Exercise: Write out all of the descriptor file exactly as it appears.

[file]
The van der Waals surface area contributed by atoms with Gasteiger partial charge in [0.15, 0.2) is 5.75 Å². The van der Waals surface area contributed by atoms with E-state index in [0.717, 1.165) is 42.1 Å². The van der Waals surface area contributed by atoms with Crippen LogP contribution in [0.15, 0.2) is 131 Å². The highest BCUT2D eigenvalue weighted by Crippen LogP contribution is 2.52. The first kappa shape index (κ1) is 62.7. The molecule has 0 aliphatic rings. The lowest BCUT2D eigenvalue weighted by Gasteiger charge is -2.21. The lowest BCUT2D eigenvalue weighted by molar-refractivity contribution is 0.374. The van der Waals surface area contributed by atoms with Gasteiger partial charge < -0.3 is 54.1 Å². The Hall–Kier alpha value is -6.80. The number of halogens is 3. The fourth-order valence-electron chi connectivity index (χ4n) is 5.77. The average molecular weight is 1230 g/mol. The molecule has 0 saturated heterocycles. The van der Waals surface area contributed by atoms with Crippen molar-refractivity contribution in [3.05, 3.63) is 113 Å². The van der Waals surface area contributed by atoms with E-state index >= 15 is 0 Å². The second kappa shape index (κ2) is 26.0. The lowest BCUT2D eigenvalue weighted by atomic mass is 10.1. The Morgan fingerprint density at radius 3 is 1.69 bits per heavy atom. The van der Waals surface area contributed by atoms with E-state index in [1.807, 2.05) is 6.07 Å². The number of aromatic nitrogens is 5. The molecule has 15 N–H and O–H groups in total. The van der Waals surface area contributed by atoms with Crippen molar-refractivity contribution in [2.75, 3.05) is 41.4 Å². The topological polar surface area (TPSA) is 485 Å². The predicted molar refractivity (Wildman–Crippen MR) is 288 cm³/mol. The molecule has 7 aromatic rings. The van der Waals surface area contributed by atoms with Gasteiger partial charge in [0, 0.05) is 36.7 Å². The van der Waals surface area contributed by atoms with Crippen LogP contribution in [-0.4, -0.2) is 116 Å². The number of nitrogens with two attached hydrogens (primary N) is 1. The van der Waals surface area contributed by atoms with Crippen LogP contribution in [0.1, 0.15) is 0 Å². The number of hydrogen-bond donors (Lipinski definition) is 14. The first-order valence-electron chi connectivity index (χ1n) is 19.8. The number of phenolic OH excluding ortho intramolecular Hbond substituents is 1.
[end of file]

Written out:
The van der Waals surface area contributed by atoms with Gasteiger partial charge in [0.15, 0.2) is 5.75 Å². The van der Waals surface area contributed by atoms with E-state index in [0.717, 1.165) is 42.1 Å². The van der Waals surface area contributed by atoms with Crippen LogP contribution in [0.15, 0.2) is 131 Å². The highest BCUT2D eigenvalue weighted by Crippen LogP contribution is 2.52. The first kappa shape index (κ1) is 62.7. The molecule has 0 aliphatic rings. The lowest BCUT2D eigenvalue weighted by Gasteiger charge is -2.21. The lowest BCUT2D eigenvalue weighted by molar-refractivity contribution is 0.374. The van der Waals surface area contributed by atoms with Gasteiger partial charge < -0.3 is 54.1 Å². The Hall–Kier alpha value is -6.80. The number of halogens is 3. The fourth-order valence-electron chi connectivity index (χ4n) is 5.77. The average molecular weight is 1230 g/mol. The molecule has 0 saturated heterocycles. The van der Waals surface area contributed by atoms with Crippen molar-refractivity contribution in [3.05, 3.63) is 113 Å². The van der Waals surface area contributed by atoms with E-state index >= 15 is 0 Å². The second kappa shape index (κ2) is 26.0. The lowest BCUT2D eigenvalue weighted by atomic mass is 10.1. The Morgan fingerprint density at radius 3 is 1.69 bits per heavy atom. The van der Waals surface area contributed by atoms with E-state index in [1.807, 2.05) is 6.07 Å². The number of aromatic nitrogens is 5. The molecule has 15 N–H and O–H groups in total. The van der Waals surface area contributed by atoms with Crippen molar-refractivity contribution in [2.75, 3.05) is 41.4 Å². The topological polar surface area (TPSA) is 485 Å². The predicted molar refractivity (Wildman–Crippen MR) is 288 cm³/mol. The molecule has 7 aromatic rings. The van der Waals surface area contributed by atoms with Gasteiger partial charge in [0, 0.05) is 36.7 Å². The van der Waals surface area contributed by atoms with Crippen LogP contribution in [-0.4, -0.2) is 116 Å². The number of nitrogens with two attached hydrogens (primary N) is 1. The van der Waals surface area contributed by atoms with Crippen LogP contribution in [0.1, 0.15) is 0 Å². The number of hydrogen-bond donors (Lipinski definition) is 14. The first-order valence-electron chi connectivity index (χ1n) is 19.8. The number of phenolic OH excluding ortho intramolecular Hbond substituents is 1.